In December, 1830, Chopin spent the Christmas Eve in Vienna, for the first time away from home. It was probably during this special day, on the Christmas midnight mass in Viennese St. Stephen Cathedral, that the idea of Scherzo in B-minor, and its quotation from the most beautiful Polish carol Lulajże Jezuniu (Sleep my Child), originated. Due to its sound shape and expressiveness, the first Chopin’s scherzo is different from the composer’s previous work. Being the result of searching of new forms to express romantic essence, it is at the same time meaningful augury of new Chopin style. It is characteristic that its shape crystallised on the basis of scherzo, which is a part of Beethoven sonata cycle. Narrative freedom of Beethoven pattern, contrasts of rhythm, harmonics, and thematic material, elements of humour and peculiar playfulness, sarcasm and sneer, but also the tragic, were the inspiration for Chopin to create the new shape of the wholly individual composition and its subtle expressive design. In what shall gravity be adorned, if joke wears dark veils? commented Schuman upon Scherzo in B-minor. Each of Chopin scherzos has its own shade of expression and its own form variation. They are filled with the peculiar expression, though composed in the form of da capo, in which full of movement, restless first and last parts contrast with the middle part. The form is exemplified in the carol mentioned above (Scherzo in B-minor), group of themes with rhythms of Italian siciliana and waltz (Scherzo in B flat-minor), philosophical chorale in Waldesian Scherzo in C sharp-minor, as well as ecstatic and lyrical song in Scherzo in E-major. The three-part construction is only significant presence of the characteristics of this original form. Usage of rondo technique (especially in Scherzo in B-minor) significant presence of an element of transformation, sonata antithetical themes and their metamorphoses lead to the perception of each of the scherzos as the synthesis of full sanata cykle, with the middle part being the equivalent of adagio. This peculiar form of Chopin scherzo, being the climax in the history of this form, became the inspiration for numerous subsequent composers, such as Bruckner and Mahler.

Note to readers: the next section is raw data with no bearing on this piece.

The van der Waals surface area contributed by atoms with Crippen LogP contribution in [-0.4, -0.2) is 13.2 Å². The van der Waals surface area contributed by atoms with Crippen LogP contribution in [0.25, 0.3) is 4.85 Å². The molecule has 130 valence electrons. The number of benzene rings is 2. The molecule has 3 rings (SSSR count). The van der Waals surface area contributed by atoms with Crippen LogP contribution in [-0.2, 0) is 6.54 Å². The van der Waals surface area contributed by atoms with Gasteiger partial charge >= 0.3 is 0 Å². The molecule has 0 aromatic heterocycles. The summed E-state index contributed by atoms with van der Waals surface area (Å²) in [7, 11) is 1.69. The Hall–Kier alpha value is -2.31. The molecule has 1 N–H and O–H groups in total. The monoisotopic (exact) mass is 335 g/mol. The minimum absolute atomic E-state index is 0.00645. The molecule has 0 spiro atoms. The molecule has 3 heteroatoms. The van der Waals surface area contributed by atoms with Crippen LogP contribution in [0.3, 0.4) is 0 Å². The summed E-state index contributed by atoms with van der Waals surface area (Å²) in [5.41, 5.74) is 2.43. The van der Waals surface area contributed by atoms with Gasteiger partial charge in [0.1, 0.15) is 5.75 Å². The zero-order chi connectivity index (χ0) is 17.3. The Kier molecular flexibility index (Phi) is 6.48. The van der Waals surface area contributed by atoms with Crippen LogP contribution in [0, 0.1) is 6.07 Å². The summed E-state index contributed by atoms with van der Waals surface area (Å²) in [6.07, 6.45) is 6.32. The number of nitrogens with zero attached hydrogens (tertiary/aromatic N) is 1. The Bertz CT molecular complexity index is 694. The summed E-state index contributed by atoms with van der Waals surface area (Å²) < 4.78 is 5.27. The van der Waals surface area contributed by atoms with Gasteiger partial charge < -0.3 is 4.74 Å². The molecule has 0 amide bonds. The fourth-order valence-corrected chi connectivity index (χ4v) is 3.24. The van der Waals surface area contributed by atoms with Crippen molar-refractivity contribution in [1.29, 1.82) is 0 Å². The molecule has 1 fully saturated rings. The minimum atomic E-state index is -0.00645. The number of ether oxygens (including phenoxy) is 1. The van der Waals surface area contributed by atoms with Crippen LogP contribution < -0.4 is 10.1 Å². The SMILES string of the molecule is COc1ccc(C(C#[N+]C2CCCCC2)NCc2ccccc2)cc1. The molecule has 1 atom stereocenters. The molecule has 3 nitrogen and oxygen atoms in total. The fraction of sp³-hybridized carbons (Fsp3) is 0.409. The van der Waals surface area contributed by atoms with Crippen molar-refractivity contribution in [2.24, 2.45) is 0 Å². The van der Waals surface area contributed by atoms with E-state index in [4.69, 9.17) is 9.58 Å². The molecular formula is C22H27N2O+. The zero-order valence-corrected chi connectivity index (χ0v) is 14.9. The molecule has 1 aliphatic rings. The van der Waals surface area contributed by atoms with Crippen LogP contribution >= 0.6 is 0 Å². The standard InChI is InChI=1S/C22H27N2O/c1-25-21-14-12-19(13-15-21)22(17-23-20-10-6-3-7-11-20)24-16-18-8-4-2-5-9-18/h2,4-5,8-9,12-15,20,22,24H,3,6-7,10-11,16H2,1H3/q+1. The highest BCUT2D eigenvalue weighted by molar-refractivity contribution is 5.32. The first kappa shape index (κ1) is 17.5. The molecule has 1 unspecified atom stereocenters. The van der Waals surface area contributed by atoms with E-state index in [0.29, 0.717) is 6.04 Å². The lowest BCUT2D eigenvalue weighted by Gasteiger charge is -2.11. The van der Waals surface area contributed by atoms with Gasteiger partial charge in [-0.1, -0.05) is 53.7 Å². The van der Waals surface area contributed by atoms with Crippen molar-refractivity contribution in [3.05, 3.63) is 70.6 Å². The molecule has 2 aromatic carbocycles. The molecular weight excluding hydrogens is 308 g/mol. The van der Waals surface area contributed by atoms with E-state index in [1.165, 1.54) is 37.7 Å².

Variations Brillantes from the Op. 12, registered in this album, are based on the theme of rondo from the opera Ludovic by Hérold and Halévy. They are written along with canons of Parisian style brillante, and represent the classical variation. Separate character of this form is defined by nocturnal lento and scherzo’s finale. Its construction consists of loosely composed introduction, exposition of the theme, and four variations; the foreground is occupied by the virtuosi element. In time Chopin developed this traditional pattern of variational shape into continous and integranted form. The composer achieved its ideal shape in Berceuse in D flat-major from Op. 57 (theme and sixteen variations). This work, often called a nocturne, is the most meaningful, if not clear, example of characteristic aesthetic attitude, which very often appears in Chopin output. This attitude consists in the use of intentional monotony, and static sound system, in order to provide an opportunity to contemplate the sound and its colour. Such a contemplation is to put a hearer into a sphere of hypnotic trance, meditation, or drowsiness. The one-pitch monotonous accompaniment is the background for the scheme of changing figures and patterns, being one of the greatest examples of Chopin invention as far as the ornamental variation is concerned. Ornamental means is transformed into colouristic values within extraordinarily subtle and exquisite facture. The facture of Berceuse’s movement without motion, indicating impressionistic planes of harmonic colour, is continued by numerous composers, such as Liszt, Debussy, Ravel and Strawiński.
Translation: Joanna Janecka